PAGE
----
Gemini II, like Gemini I, was an unmanned mission intended as a test flight of the Gemini spacecraft. Unlike Gemini 1, which had holes drilled into its heat shield to ensure destruction during atmospheric reentry, the suborbital flight of Gemini II was executed with the primary intention of testing the spacecraft's heat shield.
The Gemini missions brought astronauts to the highest operational orbits to this day. And the higher the altitude, the faster the return.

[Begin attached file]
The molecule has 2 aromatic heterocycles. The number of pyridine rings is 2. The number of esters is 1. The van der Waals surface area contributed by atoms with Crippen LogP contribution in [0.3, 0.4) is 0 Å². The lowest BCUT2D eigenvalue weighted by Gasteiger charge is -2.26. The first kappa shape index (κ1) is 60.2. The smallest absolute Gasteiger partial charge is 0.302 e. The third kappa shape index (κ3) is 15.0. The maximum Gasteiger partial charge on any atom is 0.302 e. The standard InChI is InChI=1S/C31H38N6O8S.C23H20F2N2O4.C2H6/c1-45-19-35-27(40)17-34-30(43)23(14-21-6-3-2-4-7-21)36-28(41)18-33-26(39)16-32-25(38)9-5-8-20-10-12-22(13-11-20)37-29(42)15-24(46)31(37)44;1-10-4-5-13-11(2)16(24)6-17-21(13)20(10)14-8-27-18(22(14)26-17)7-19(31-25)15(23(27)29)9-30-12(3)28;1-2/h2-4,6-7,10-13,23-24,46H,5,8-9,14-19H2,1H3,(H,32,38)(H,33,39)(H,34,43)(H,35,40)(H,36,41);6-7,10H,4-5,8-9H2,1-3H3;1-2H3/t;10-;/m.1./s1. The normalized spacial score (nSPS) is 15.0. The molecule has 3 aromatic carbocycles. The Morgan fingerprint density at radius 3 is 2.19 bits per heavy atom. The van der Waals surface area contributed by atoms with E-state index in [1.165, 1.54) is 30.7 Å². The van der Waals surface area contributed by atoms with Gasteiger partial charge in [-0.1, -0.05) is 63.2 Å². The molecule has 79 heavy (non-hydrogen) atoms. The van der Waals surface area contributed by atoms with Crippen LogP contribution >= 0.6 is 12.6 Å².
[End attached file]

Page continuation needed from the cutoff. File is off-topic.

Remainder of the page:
A critical milestone in the progression of spaceflight advancement, a reliable heat shield on the Gemini spacecraft would ensure crew safety during reentry velocities far greater than those experienced on the previous Mercury missions.
Never actually making it into orbit, Gemini II achieved a maximum altitude of 171.1 km, and splashed down in the Atlantic Ocean, 3,422 km from the launchpad.